Creativity: a highly sought-after skill which can be illusive in times of need. The big question is what can we do about it? Whether you’re a professional artist, dancer, comedian, scientist, inventor or entrepreneur, you will experience the highs and lows, inspiration, frustration, self-criticism, doubt, and problem solving within your personal creative process. In the end, we’re all bringing something new into the world and hoping it will find its place and be well-received by others.
It’s awesome when everyone agrees, isn’t it? Yes—and no. Most of us have, at some point, fallen into the trap of groupthink to avoid conflict and promote harmony in a group, whether at school, work, or on a committee. Groupthink has its perks: everyone feels comfortable, and there’s no risk of tension among members. It’s safe. Easy. Unfortunately, it can also kills creativity and innovation.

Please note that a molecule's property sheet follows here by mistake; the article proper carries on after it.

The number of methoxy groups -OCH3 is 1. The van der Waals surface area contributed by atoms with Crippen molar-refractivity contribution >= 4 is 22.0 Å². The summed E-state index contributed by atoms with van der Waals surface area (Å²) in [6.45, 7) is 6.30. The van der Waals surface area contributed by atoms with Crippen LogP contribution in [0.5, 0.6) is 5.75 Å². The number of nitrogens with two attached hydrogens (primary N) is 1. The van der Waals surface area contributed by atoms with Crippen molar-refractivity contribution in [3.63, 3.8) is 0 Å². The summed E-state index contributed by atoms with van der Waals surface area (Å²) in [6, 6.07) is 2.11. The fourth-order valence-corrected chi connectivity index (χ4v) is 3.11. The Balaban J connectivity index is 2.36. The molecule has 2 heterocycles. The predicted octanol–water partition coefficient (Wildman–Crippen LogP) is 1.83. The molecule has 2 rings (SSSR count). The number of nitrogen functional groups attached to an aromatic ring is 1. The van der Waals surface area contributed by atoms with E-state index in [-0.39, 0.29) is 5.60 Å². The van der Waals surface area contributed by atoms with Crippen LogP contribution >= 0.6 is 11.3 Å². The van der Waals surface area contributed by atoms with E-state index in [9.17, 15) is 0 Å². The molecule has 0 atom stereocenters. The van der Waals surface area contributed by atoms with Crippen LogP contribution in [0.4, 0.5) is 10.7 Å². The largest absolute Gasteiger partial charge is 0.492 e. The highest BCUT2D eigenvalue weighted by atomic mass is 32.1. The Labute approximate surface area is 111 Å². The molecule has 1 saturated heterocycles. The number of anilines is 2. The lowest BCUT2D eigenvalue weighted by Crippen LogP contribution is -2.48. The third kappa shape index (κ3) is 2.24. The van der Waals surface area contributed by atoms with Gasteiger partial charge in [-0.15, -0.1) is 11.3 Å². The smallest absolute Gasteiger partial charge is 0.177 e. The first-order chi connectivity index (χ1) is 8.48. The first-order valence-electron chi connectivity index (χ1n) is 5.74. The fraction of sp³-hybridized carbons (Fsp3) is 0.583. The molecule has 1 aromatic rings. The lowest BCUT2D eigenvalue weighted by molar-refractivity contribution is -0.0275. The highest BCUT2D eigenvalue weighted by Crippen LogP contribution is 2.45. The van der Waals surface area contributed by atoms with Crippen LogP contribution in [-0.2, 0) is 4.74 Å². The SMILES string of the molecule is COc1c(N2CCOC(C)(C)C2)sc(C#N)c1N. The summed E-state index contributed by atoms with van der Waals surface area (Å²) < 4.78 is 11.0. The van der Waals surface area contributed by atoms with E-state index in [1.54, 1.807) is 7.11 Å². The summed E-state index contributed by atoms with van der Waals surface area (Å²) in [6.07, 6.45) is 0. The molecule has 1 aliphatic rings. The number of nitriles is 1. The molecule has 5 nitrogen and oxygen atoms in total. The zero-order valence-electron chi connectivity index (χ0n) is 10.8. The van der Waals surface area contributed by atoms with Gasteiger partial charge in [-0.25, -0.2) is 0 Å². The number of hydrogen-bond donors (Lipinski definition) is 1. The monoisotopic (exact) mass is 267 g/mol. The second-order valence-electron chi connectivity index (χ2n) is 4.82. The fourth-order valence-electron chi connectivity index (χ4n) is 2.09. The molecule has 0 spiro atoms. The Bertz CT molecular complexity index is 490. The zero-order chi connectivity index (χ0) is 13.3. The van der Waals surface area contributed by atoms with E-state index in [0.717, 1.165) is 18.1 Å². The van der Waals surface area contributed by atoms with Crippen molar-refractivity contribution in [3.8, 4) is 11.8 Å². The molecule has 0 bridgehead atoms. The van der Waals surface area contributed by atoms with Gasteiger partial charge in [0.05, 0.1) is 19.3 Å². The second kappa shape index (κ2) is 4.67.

Paul Sloane helps organisations improve innovation and is the author of over 20 books on lateral thinking, leadership and innovation. His talk will show how you can use simple powerful methods to break routine thinking habits and boost Creative Problem Solving.
If you have an innovative culture already in place (meaning you’re working with stuff like agile project management, design thinking, lean, etc.) perhaps it’s time you consider Applied Improvisation Training. If instead you are a static and uncommunicative company, Applied Improvisation may even work against your innovation efforts. Edoardo Binda Zane explains more.